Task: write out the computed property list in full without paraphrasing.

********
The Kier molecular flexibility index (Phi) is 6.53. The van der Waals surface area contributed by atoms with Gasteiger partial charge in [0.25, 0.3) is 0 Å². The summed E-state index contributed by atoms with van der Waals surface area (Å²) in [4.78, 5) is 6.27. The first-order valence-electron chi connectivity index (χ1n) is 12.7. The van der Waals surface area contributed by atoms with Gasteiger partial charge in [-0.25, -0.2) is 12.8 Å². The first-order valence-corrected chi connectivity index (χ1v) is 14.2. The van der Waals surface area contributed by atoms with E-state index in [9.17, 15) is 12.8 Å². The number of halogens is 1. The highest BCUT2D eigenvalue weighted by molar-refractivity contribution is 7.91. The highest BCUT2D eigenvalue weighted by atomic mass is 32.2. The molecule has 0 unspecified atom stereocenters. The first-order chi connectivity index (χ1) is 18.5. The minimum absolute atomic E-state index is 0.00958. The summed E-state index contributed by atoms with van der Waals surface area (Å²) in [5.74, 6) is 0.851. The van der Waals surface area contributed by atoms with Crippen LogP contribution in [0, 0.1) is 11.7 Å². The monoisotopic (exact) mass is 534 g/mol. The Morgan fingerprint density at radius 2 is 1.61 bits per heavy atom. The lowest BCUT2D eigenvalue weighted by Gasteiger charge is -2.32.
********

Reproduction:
The Kier molecular flexibility index (Phi) is 6.53. The van der Waals surface area contributed by atoms with Gasteiger partial charge in [0.25, 0.3) is 0 Å². The summed E-state index contributed by atoms with van der Waals surface area (Å²) in [4.78, 5) is 6.27. The first-order valence-electron chi connectivity index (χ1n) is 12.7. The van der Waals surface area contributed by atoms with Gasteiger partial charge in [-0.25, -0.2) is 12.8 Å². The first-order valence-corrected chi connectivity index (χ1v) is 14.2. The van der Waals surface area contributed by atoms with E-state index in [9.17, 15) is 12.8 Å². The number of halogens is 1. The highest BCUT2D eigenvalue weighted by molar-refractivity contribution is 7.91. The highest BCUT2D eigenvalue weighted by atomic mass is 32.2. The molecule has 0 unspecified atom stereocenters. The first-order chi connectivity index (χ1) is 18.5. The minimum absolute atomic E-state index is 0.00958. The summed E-state index contributed by atoms with van der Waals surface area (Å²) in [5.74, 6) is 0.851. The van der Waals surface area contributed by atoms with Crippen LogP contribution in [0, 0.1) is 11.7 Å². The monoisotopic (exact) mass is 534 g/mol. The Morgan fingerprint density at radius 2 is 1.61 bits per heavy atom. The lowest BCUT2D eigenvalue weighted by Gasteiger charge is -2.32.